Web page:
The key to sponsorship is to target brands whose target customer aligns with your participation base. A company that is interested in female consumers will likely not be a good fit for a race that has 15 masters men’s category and only one women’s field. Do your research and figure out how to make your event a great brand match.
Your pitch should always be customized to the potential sponsor's needs. Have a conversation first and then send over a customized proposal once you understand their goals for event sponsorships.
Using that female-focused brand as an example, think of ways your event will allow that brand to speak to that customer. In addition to typical event sponsorship offerings, such as logo placements and signage, you might consider offering them the following:
- 2 for 1 entries for the female employees (bring a friend)
- Host a women’s specific clinic (or other women specific programming) as part of your event weekend and give them title or presenting status
- Partner them with other women friendly brands if that works at your event
- Highlight sampling opportunities for the female participants
- Do targeted emails to your female registrants, past and present
- Use a female ambassador from your racing community or organization to do outreach in their name
- Targeted paid social campaigns focused on the brand’s support of your event and their messaging to the female customers - $20 on FB goes a long way!
- Social media posts focused on the connection to female athletes
As you can see, creating a return on investment for your sponsors requires work beyond simply hanging up signage at your event. And it can cost you some $$. Be sure you are keeping track of the costs associated with these deliverables as you make and update your budgets so you don’t spend more on deliverables than your event can afford. An event that promises over half a million dollars of hard costs in deliverables for a sponsorship that is only worth $350,000 is not the goal.
Making Your Pitch
From the marketing perspective, here are a few things you should consider:
- Respect the budget cycle. Keep in mind that most brands have made their marketing budgets in the Fall before the start of the calendar year. Work with that timeline. Sure, some companies will set aside money in a slush fund for opportunities that crop up throughout the year but it’s best not to rely on that. Bringing your partners in early so they can actually make their own activation plans sets their investment in you up for success.
- Know your target. Create a pitch that resonates with the company you are pitching. It doesn’t have to be grand. It can be as simple as going to a local restaurant and promising, in exchange for sponsorship of volunteer lunches, to put a takeout menu and punch card in every race bag. This would reflect your understanding of a reasonable sized request for the size of the business and provide them with what they need (getting their menu into people’s hands along with a frequent diner punch card or coupon).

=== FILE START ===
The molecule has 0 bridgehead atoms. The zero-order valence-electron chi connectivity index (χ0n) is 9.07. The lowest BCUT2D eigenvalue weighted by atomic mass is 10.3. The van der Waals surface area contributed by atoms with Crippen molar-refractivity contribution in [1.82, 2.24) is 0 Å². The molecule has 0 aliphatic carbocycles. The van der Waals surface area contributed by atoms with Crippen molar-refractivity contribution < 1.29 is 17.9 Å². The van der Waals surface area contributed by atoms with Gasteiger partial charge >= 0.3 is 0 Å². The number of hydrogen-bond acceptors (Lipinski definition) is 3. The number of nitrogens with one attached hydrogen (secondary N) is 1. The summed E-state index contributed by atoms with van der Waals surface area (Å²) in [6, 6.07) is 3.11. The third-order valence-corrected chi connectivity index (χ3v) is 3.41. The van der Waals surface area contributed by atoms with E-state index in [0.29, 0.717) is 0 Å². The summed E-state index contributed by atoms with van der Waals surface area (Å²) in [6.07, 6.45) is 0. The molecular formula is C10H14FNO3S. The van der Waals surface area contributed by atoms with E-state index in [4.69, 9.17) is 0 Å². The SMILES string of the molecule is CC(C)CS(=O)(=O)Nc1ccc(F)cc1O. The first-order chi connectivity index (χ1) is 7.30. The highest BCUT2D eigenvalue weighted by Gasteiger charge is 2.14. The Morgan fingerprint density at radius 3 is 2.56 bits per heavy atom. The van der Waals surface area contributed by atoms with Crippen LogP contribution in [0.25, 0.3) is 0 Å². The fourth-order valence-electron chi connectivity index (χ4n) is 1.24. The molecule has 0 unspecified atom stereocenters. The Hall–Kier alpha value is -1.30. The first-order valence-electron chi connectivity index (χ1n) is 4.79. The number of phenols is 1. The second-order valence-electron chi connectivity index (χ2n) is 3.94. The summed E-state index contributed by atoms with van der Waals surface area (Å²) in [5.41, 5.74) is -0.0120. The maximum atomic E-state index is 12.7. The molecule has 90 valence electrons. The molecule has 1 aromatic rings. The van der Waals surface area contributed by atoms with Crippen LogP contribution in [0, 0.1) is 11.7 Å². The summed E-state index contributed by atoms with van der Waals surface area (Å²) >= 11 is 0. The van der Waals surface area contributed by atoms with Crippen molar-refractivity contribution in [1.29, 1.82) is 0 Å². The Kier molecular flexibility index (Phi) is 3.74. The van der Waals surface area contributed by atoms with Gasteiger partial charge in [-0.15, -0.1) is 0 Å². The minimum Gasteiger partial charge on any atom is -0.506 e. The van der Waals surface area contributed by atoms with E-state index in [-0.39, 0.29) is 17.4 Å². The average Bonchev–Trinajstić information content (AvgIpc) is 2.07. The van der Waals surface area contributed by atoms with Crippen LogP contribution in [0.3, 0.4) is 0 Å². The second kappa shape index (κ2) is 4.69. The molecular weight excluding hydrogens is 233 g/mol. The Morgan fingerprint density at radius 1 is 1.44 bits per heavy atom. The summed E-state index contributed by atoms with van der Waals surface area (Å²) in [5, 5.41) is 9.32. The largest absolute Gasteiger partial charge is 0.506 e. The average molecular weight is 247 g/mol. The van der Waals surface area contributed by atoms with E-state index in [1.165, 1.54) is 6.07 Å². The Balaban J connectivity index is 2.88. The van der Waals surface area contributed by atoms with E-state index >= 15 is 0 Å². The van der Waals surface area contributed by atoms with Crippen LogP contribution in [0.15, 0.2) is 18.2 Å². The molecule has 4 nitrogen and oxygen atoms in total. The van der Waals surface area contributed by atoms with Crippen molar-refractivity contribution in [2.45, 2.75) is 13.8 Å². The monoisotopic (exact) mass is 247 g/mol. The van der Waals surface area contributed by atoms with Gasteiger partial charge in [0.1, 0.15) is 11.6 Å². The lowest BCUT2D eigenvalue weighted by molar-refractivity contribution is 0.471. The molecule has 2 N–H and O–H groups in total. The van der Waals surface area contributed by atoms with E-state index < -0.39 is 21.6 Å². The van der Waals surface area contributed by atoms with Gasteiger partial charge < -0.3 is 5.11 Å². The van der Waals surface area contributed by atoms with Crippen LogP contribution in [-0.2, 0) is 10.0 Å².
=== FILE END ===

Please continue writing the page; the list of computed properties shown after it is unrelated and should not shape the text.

- Create win-win opportunities. The most important thing when making the pitch is to look at all aspects of your event and figure out how you can parcel them out to sponsors in a way that benefits both parties. Be realistic. Don’t promise a global audience if your broadcast is really just a guy standing at the finish line running Facebook live on his smart phone. However, do get creative.
- Make a list of all your standard event inventory.
- Signage Options – course side and overhead
- Individual Event Sponsorship: Sponsor the Women’s categories, Juniors', etc.
- VIP Hospitality
- Pouring Rights
- Specific Course locations or features
- Specific Race Services (official bike wash partner?)
- Sampling and Sales
- Podium Backdrops
- Social Media
- Event Collateral
- Ancillary Events / Parties / Clinics
- Entry Fees
- Media – live, digital, print, local (sponsor the live feed)
- Logo Placements – jerseys, backdrops, signage, banner advertising, website, FB event pages, merchandise
- Merchandise Sponsorships – the official shoe sponsor, etc.
- Advertising: With a clever media partnership, can you get dedicated ads in publications for your sponsors in addition to event advertising?
From there, think about what you could do specifically for each individual sponsor that plays to their customized needs. A bourdon sponsor might like pouring rights in VIP and sponsorship of the 45-49 year old male category for example, and those guys could receive bourbon on the podium. They might love to give out branded shot glasses to all the adult categories.
Include those tailored options in your deck along with the standard menu of benefits and price it according to the actual value of the exposure provided and you could very well be off and running.